Most people who know me would agree that I prefer the company of animals to that of my own species. As a child, when other kids might have had imaginary friends, I had imaginary pets. A homeless person on the side of the road might be ignored or rationalized out of existence, but seeing a malnourished dog or cat will stick with me for the rest of the day. I’m pretty immune from news stories of man’s inhumanity to his fellow man (or rather, his humanity towards his fellow man), but stories of abused animals sicken me.
Anyway, when I was a child, there was a particular phenomenon that made me dread going up to the counter of most restaurants: The Crying Dog Animal Donation/Extortion Bank! If you’ve seen one of these, I’m sure you could instantly describe it, down to the smallest detail. You also understand why I’m writing about it. If you have NOT ever seen one of these calculated, inanimate manipulators, I’ll educate you.
The Crying Dog Animal Donation/Extortion Bank was a plastic piggy-bank type device about 10 to 12 inches tall. It’s form was that of some sort of yellowish hound dog, with long flowing ears, matched only by its long face. Its eyes welled with tears, with a single drop spilling onto it’s cheek. There was almost always an attached placcard or business card for some local animal shelter with the following poem (which has been etched into my mind for at least the last quarter century):
“I’m so hungry I could cry. If you don’t help me, I may die.”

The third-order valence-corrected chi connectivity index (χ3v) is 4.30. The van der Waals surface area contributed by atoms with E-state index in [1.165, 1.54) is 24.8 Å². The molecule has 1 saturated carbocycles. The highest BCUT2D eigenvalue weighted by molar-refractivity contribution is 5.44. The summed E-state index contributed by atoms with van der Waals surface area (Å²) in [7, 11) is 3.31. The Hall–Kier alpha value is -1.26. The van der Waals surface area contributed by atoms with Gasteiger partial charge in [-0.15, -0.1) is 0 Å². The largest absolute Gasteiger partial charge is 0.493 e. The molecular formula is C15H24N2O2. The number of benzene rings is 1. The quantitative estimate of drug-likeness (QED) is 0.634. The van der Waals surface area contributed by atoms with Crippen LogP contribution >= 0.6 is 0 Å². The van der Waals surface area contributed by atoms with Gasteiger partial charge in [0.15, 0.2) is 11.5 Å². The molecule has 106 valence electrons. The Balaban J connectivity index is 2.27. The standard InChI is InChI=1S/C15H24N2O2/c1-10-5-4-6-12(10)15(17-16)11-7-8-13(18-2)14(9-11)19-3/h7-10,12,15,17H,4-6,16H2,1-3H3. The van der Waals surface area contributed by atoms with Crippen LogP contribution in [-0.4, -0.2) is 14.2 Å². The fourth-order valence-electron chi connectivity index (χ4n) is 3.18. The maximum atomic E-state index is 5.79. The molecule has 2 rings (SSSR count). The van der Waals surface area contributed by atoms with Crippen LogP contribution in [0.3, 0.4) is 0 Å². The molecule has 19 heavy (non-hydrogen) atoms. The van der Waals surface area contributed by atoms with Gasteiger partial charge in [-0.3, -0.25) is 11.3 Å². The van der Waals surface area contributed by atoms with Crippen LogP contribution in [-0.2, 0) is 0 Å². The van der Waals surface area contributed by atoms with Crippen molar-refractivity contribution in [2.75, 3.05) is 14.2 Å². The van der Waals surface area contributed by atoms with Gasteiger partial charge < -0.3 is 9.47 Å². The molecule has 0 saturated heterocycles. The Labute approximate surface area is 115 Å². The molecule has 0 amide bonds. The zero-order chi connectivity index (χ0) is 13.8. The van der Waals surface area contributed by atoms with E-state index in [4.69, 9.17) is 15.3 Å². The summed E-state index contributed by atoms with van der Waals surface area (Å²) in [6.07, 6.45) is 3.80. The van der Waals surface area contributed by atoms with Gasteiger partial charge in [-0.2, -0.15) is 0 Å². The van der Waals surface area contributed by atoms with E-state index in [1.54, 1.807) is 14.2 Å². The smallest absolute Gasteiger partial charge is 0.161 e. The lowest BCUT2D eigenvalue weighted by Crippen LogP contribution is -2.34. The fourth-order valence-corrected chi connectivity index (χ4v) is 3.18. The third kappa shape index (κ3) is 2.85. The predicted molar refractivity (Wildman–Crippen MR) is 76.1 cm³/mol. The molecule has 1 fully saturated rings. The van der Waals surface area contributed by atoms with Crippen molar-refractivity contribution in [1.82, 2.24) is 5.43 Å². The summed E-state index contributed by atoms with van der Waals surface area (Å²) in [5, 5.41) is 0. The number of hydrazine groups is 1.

No doubt early super-computers were used to optimize the heart-tugging at work here. I’m pretty sure that the RAND corporation had some of their excess post-Vietnam War analysts work up some 10 volume set detailing the exact means to squeeze the hearts of children right in their chests. Needless to say, I was highly susceptible to this sort of manipulation. I would usually deposit money if I had any or, for days after I’d regret not having any.
I don’t know if this is a Southern thing or just an ’80s thing. I don’t see them at restaurants as much anymore, which I am conflicted about. I like not getting depressed every time I go to the counter of A&W to pay for my Coney dogs, but I hate that a potential funding stream for homeless animals might be drying up.
If you missed out on this delightful cultural icon, don’t worry. The RAND folks are still hard at work in their cramped basement offices, cranking out pure sadness and pathos. Now they’ll beam it straight into your living room…and this time they’ve got SARAH McLACHLAN helping out.